Dalhousie Legal Aid community legal worker Fiona Traynor says the current welfare system on which 44,000 Nova Scotians depend isn’t working and  should be replaced by a proposed Basic Income Guarantee. Until that happens, says the  long-time advocate who frequently represents the poor in benefit disputes and appeals to the Dept of Community Services, “the provincial government could do a better job following its own laws.”

Traynor was one of a dozen speakers to address a weekend poverty conference  at the Central Library hosted by Dalhousie University, Basic Income Nova Scotia (a not for profit group) and the Mayor’s Office.

Provincial welfare payments are currently financed through Ottawa’s Canada Social Transfer.

Traynor says that since 1996, Ottawa has left it to each Province to make policy around how that money gets spent. She argues that until a new system replaces welfare, there are no standards and a framework of accountability is needed.

The system is bureaucratic and punitive, reinforcing the stigma of people living in poverty,” says Traynor. “It is not there to support people but to cut them off and tell them to get back to work”.

As examples, Traynor notes a policy change by the NS Dept of Community Services in 2013 that cut off bus passes for welfare recipients who could not demonstrate they had 10 medical appointments a month.

Then there’s the case of 31-year-old Sherreace Higgins, a single parent with a school-age son. Traynor went to the Supreme Court of Nova Scotia to argue the Department of Community Services should not have cut off welfare payments while Higgins was a full-time student at Dalhousie University.

Community Services argued Higgins was not eligible for income assistance because of the amount she was receiving through student loans. In 2014, the Court ruled in Higgins’ favour, saying the student loans should be regarded as a repayable debt rather than income.

The former recipient, who left school after losing welfare benefits, returned and is now employed as a legal assistant with a Halifax law firm.

The Legal Aid lawyer told the conference about Career Seek — a program offered through Community Services to encourage welfare recipients interested in post-secondary education.

Traynor says after eight years, it is still regarded as a “pilot” project by the department.

Statistics recently released by Community Services to the provincial NDP caucus show only seven people on income assistance have been funded through Career Seek in the past three years.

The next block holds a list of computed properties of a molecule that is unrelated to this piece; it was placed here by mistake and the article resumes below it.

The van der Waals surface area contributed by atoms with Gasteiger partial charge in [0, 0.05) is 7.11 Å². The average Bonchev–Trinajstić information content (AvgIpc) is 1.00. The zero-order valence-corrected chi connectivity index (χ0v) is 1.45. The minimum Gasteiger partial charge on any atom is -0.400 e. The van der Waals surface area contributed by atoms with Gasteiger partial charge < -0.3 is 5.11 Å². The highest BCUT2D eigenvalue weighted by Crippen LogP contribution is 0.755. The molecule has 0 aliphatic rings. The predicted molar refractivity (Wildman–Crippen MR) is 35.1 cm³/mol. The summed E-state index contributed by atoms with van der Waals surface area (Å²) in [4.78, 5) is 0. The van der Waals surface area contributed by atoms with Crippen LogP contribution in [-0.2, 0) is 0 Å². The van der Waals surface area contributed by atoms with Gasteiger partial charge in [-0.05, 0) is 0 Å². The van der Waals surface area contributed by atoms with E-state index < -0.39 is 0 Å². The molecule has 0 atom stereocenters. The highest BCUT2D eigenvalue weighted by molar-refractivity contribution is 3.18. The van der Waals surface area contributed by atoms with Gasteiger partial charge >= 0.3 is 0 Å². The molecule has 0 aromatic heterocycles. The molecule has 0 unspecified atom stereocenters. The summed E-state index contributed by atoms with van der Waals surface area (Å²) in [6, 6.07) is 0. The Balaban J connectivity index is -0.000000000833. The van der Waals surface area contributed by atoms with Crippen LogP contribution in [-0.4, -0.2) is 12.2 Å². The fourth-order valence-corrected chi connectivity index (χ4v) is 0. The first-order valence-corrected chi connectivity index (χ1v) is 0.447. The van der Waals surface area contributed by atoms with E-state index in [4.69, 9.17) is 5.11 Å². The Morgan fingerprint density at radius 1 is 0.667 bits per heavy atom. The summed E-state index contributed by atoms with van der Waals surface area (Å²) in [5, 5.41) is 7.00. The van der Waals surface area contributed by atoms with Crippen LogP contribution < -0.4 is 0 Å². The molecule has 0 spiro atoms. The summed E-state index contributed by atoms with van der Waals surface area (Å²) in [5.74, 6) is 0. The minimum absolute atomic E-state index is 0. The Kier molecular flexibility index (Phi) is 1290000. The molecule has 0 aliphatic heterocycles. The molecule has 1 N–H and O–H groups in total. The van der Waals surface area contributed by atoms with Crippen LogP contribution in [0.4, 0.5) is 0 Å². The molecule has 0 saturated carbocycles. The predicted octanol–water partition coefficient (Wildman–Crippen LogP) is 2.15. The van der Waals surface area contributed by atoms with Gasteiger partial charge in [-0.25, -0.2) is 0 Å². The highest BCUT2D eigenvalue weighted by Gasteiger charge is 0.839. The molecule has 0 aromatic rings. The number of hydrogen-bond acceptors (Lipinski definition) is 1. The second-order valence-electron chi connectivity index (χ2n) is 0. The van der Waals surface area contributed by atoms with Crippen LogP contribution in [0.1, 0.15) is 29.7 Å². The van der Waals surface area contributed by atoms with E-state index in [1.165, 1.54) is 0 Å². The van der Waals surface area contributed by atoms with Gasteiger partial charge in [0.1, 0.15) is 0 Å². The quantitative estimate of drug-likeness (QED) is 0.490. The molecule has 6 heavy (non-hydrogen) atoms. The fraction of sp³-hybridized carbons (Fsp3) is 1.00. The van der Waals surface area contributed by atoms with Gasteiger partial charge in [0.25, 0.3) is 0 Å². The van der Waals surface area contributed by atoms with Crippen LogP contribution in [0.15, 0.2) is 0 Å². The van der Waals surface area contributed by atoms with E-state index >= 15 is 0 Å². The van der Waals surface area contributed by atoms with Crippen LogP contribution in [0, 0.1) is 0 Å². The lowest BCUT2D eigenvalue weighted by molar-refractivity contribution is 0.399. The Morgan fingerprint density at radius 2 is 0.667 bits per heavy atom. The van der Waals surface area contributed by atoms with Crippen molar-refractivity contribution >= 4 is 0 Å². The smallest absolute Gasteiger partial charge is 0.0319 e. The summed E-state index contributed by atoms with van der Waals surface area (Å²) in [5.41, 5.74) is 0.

“It’s a failed program because they have allowed few people to access it,” claims Traynor.

Traynor supports the introduction of Basic Income Guarantee to replace the current income assistance program financed by Ottawa and administered by the Province.

Traynor says shelter rates for people on welfare have not increased in 20 years and they continue to fall further behind the cost of living.  Statistics Canada figures show nearly one in five Nova Scotia children live in poverty, the second highest rate in the country.

Editor’s note: an earlier version of this article incorrectly identified Traynor as a lawyer. She is not; she’s a community legal worker.

Jennifer Henderson is a freelance journalist and retired CBC News reporter.

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  1. In order for the Basic Income Guarantee to be effective, it will have to be free of all government garnishments and seizures. For example, under current laws, Maintenance Enforcement can seize 50% of EI payments, up to 100% of work earnings, and payments under income support programs such as GST rebates. Revenue Canada can seize work earnings for unpaid taxes. While government debts have to be paid, if the government withholds part or all of the Basic Income Guarantee, it’s no longer a Basic Income Guarantee.

  2. Basic Income Guarantee is the best, most effective and fair method of eliminating poverty and the ills it creates. The time is right to make this initiative a reality now.
    Join Basic Income Canada, contact your MP, your MLA and your municipal government. Tell them to work to make it happen!

  3. Imagine if we scuttled the Yarmouth Ferry and gave that that $52million to the 44,000 people on welfare over the three years. It would be $400 a year. Then if we added in the costs of the new convention centre… they would each get $1600 per year… or about $135 per month per person.

    In families that kind of money would really add up. And it would ALL be spent here in Nova Scotia.

    A family of a mom and two kids would have an extra $400 a month. That’s difference between hope and no hope.

    (and yes math geeks this is a milkmaid calculation and not meant to be exact)

    1. Why make an either/or situation out of nothing? We need the ferry and we need to ensure a basic income for everyone. Both are good for the economy.